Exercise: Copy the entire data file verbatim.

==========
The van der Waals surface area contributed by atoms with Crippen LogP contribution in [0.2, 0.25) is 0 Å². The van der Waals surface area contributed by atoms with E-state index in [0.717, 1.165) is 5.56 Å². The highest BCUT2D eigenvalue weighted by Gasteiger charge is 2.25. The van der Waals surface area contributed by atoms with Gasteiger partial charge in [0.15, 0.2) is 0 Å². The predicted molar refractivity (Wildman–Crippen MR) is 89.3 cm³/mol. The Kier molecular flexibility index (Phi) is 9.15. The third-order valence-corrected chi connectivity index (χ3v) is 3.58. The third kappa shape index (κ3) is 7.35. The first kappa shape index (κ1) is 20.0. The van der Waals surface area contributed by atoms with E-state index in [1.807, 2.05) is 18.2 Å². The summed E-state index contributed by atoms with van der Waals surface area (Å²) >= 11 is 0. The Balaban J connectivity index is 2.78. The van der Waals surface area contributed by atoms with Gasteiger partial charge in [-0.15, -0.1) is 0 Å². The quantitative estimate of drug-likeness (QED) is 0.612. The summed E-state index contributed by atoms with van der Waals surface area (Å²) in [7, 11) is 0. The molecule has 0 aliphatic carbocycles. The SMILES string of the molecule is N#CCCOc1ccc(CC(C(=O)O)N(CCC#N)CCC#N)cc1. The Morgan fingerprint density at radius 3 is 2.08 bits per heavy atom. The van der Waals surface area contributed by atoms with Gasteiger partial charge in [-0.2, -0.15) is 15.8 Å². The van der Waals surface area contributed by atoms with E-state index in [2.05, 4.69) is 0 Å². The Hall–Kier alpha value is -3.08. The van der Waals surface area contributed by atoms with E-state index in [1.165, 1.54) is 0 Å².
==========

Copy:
The van der Waals surface area contributed by atoms with Crippen LogP contribution in [0.2, 0.25) is 0 Å². The van der Waals surface area contributed by atoms with E-state index in [0.717, 1.165) is 5.56 Å². The highest BCUT2D eigenvalue weighted by Gasteiger charge is 2.25. The van der Waals surface area contributed by atoms with Gasteiger partial charge in [0.15, 0.2) is 0 Å². The predicted molar refractivity (Wildman–Crippen MR) is 89.3 cm³/mol. The Kier molecular flexibility index (Phi) is 9.15. The third-order valence-corrected chi connectivity index (χ3v) is 3.58. The third kappa shape index (κ3) is 7.35. The first kappa shape index (κ1) is 20.0. The van der Waals surface area contributed by atoms with E-state index in [1.807, 2.05) is 18.2 Å². The summed E-state index contributed by atoms with van der Waals surface area (Å²) >= 11 is 0. The Balaban J connectivity index is 2.78. The van der Waals surface area contributed by atoms with Gasteiger partial charge in [-0.15, -0.1) is 0 Å². The quantitative estimate of drug-likeness (QED) is 0.612. The summed E-state index contributed by atoms with van der Waals surface area (Å²) in [7, 11) is 0. The molecule has 0 aliphatic carbocycles. The SMILES string of the molecule is N#CCCOc1ccc(CC(C(=O)O)N(CCC#N)CCC#N)cc1. The Morgan fingerprint density at radius 3 is 2.08 bits per heavy atom. The van der Waals surface area contributed by atoms with Gasteiger partial charge in [-0.2, -0.15) is 15.8 Å². The van der Waals surface area contributed by atoms with E-state index in [2.05, 4.69) is 0 Å². The Hall–Kier alpha value is -3.08. The van der Waals surface area contributed by atoms with E-state index in [1.165, 1.54) is 0 Å².